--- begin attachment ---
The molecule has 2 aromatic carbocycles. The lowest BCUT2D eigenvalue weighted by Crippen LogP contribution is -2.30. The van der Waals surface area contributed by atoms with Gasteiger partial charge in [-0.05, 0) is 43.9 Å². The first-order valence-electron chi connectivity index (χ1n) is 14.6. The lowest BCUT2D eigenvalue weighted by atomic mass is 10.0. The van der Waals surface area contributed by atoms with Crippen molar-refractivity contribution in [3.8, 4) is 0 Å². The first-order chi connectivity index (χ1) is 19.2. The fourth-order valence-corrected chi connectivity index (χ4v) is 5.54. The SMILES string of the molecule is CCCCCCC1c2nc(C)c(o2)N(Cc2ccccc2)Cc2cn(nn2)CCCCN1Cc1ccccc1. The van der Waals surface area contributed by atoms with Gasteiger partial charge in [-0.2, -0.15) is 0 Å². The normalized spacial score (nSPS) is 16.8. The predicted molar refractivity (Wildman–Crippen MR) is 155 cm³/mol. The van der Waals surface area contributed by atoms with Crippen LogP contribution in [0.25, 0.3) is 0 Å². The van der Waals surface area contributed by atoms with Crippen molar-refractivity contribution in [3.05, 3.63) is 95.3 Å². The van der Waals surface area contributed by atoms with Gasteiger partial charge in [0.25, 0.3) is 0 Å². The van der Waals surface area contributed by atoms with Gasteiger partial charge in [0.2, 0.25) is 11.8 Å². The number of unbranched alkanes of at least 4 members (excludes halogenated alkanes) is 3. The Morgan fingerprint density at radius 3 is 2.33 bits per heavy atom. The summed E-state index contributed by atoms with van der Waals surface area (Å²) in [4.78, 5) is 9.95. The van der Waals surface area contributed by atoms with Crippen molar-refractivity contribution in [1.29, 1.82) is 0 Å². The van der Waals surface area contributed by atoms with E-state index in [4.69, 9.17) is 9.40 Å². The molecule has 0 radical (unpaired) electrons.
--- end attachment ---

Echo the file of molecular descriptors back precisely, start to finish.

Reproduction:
The molecule has 2 aromatic carbocycles. The lowest BCUT2D eigenvalue weighted by Crippen LogP contribution is -2.30. The van der Waals surface area contributed by atoms with Gasteiger partial charge in [-0.05, 0) is 43.9 Å². The first-order valence-electron chi connectivity index (χ1n) is 14.6. The lowest BCUT2D eigenvalue weighted by atomic mass is 10.0. The van der Waals surface area contributed by atoms with Crippen molar-refractivity contribution in [3.8, 4) is 0 Å². The first-order chi connectivity index (χ1) is 19.2. The fourth-order valence-corrected chi connectivity index (χ4v) is 5.54. The SMILES string of the molecule is CCCCCCC1c2nc(C)c(o2)N(Cc2ccccc2)Cc2cn(nn2)CCCCN1Cc1ccccc1. The van der Waals surface area contributed by atoms with Gasteiger partial charge in [-0.2, -0.15) is 0 Å². The normalized spacial score (nSPS) is 16.8. The predicted molar refractivity (Wildman–Crippen MR) is 155 cm³/mol. The van der Waals surface area contributed by atoms with Crippen LogP contribution in [0.25, 0.3) is 0 Å². The van der Waals surface area contributed by atoms with Crippen molar-refractivity contribution in [3.05, 3.63) is 95.3 Å². The van der Waals surface area contributed by atoms with Gasteiger partial charge in [0.25, 0.3) is 0 Å². The van der Waals surface area contributed by atoms with Gasteiger partial charge in [0.2, 0.25) is 11.8 Å². The number of unbranched alkanes of at least 4 members (excludes halogenated alkanes) is 3. The Morgan fingerprint density at radius 3 is 2.33 bits per heavy atom. The summed E-state index contributed by atoms with van der Waals surface area (Å²) in [4.78, 5) is 9.95. The van der Waals surface area contributed by atoms with Crippen molar-refractivity contribution in [1.29, 1.82) is 0 Å². The van der Waals surface area contributed by atoms with E-state index in [4.69, 9.17) is 9.40 Å². The molecule has 0 radical (unpaired) electrons.